Pastor Column, Seventh Sunday of Easter: June 2, 2019

Pastor Column, Seventh Sunday of Easter: June 2, 2019

Msgr. Joseph Tracy, St. Stanislaus Parish


This week in the opening reading we celebrate Stephen, the first martyr for the faith.  The account of his death and his conduct during his actual execution is remarkably reminiscent of the death of Jesus. Remembering and retelling the stories of the martyrs is an important element of our faith. This holy group of men and women believed in something strong enough to die for it.  They not only confronted the opposing voices of society, they also confront our Church and each member as well.  They cause us to ask a very fundamental question: on what is our faith based and how strongly do we hold it?  Their witness spurs us to question whether we would be willing to sacrifice all for what we believe?

Jesus’ prayer in the Gospel, at the Last Supper, is for His disciples and for “all who will believe in me through their word.”  What we witness in Stephen’s martyrdom in Acts is the fruition of Jesus’ prayer.  Stephen has responded to the message of the disciples, and he in turn gives testimony to Christ.  And so it goes, to our present age, we who have believed the words (and actions) of those who preceded us.  Stories about great women and men in the Church give us confidence that Christ continues to act powerfully through other humans.  Jesus, as He promised, continues to reveal God to us.  These witnesses are the proof of God’s love for us and God’s ability to use our human nature in powerful ways to continue to reveal the God of love.

The primary witness of the martyrs was the strength of their faith in Jesus. Belief in Him requires us to speak and act on what He teaches us.  We cannot keep our faith tucked quietly away for special moments at Church on Sunday or in private prayer. Many Catholics find this boldness difficult for them, something strange or a practice reserved for Protestant Christian believers. Demonstrating our faith need not be “in your face.” We can do it in other ways, particularly in our attitudes, language, approach to problems, the way we bring hope to a situation, a concern for the poor and the marginalized. We have many examples of people who did these things in extraordinary ways. Whether we consider our witness extraordinary or not, we all have a duty to live Jesus in the world . . . as expressed by French priest Michel Quoist, (+1997) and incorrectly attributed to Theresa of Avila says poetically: “Christ has no body now but yours. No hands, no feet on earth but yours. Yours are the eyes through which He looks compassion on this world. Yours are the feet with which He walks to do good. Yours are the hands through which He blesses all the world. Yours are the hands, yours are the feet, yours are the eyes, you are His body. Christ has no body now on earth but yours.”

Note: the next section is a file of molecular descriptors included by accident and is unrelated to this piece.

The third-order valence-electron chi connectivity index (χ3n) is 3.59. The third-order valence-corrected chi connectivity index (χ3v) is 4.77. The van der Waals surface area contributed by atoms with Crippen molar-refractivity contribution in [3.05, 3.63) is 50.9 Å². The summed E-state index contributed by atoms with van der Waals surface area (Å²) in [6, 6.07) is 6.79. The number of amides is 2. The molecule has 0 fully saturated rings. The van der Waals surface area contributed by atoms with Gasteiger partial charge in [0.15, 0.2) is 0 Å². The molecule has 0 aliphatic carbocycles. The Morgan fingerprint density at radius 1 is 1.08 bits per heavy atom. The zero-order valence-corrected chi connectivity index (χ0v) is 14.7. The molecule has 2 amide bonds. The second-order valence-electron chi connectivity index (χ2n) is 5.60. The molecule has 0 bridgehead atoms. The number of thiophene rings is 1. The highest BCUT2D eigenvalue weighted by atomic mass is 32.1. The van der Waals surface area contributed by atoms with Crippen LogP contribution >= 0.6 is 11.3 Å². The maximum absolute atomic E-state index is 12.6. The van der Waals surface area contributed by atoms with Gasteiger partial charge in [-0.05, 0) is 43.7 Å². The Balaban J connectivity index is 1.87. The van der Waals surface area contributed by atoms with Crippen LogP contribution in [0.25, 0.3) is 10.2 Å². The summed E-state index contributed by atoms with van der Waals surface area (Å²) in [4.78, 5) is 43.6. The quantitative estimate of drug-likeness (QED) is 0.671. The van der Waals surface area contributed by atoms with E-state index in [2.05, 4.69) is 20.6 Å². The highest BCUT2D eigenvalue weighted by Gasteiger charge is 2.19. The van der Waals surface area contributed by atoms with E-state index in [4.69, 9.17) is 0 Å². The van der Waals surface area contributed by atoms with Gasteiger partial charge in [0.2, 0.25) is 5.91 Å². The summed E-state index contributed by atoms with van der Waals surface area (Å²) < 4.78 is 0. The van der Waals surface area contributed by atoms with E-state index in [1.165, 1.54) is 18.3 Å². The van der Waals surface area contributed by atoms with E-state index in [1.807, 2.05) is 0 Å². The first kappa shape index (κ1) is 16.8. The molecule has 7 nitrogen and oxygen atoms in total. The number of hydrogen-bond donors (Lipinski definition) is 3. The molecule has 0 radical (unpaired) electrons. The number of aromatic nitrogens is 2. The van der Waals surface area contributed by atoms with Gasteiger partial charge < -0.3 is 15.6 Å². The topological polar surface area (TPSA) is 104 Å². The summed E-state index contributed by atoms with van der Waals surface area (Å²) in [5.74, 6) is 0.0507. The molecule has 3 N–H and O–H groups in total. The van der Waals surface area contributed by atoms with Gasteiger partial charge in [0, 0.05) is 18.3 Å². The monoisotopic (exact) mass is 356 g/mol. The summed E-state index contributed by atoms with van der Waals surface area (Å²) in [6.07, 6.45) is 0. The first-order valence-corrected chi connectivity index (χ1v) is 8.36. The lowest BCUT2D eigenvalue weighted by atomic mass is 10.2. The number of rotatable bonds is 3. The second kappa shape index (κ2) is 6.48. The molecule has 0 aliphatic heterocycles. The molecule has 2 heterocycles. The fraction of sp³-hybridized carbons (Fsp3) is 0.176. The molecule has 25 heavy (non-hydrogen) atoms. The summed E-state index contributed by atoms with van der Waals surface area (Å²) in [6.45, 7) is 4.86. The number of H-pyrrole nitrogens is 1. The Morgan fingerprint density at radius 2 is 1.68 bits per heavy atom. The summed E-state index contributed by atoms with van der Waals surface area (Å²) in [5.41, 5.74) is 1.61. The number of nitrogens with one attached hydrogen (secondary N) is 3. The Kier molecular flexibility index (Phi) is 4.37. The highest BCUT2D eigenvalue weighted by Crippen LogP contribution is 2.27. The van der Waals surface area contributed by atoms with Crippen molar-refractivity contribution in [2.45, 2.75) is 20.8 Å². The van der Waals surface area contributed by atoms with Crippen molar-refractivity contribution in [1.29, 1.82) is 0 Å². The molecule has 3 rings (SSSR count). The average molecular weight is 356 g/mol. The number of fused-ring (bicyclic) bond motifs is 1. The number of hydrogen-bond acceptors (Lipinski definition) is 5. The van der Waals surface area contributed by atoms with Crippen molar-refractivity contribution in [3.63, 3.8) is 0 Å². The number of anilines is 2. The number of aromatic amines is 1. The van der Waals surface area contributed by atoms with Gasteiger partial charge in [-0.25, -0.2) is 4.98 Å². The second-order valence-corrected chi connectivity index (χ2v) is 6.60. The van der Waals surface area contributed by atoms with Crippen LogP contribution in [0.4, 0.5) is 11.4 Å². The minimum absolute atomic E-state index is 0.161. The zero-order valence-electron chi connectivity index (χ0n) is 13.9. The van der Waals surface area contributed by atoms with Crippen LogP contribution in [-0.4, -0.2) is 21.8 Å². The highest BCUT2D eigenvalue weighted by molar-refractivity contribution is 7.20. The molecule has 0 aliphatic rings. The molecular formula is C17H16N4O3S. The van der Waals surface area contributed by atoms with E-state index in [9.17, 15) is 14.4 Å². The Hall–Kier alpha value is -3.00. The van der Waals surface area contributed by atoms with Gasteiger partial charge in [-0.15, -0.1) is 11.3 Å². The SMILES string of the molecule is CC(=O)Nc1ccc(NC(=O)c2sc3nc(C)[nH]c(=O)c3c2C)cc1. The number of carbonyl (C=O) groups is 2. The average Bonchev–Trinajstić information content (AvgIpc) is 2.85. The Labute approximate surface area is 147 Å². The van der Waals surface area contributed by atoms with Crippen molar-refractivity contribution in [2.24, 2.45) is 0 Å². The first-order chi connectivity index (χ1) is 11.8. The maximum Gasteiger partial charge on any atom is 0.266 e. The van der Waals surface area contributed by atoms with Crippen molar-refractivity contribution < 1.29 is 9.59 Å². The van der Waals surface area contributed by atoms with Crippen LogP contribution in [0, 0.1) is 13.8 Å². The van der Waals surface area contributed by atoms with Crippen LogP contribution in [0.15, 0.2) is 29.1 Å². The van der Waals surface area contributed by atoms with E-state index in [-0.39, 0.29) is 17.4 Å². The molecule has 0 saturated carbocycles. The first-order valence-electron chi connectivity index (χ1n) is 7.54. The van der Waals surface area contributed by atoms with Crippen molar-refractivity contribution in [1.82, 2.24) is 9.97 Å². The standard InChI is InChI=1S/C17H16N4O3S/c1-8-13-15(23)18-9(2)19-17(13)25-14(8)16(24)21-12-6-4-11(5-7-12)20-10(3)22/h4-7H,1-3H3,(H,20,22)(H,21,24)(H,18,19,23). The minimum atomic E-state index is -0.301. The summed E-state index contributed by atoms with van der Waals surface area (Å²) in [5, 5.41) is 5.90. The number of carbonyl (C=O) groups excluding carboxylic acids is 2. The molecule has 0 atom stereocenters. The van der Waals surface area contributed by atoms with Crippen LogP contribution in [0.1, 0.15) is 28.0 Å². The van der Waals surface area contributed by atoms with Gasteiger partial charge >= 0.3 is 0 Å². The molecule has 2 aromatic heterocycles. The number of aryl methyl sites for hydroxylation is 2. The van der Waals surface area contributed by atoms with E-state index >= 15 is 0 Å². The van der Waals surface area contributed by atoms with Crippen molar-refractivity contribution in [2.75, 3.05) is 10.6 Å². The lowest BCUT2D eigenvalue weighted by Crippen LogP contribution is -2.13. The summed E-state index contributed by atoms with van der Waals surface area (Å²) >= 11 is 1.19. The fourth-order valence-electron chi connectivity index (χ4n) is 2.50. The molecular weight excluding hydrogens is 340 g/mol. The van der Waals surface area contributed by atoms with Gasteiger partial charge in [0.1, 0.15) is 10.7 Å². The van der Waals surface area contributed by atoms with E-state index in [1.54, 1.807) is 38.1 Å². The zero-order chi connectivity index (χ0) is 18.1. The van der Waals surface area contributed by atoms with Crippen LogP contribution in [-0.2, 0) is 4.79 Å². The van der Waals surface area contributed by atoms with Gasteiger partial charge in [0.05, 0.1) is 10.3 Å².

It’s a daunting challenge, but with the help of the Holy Spirit we can certainly try!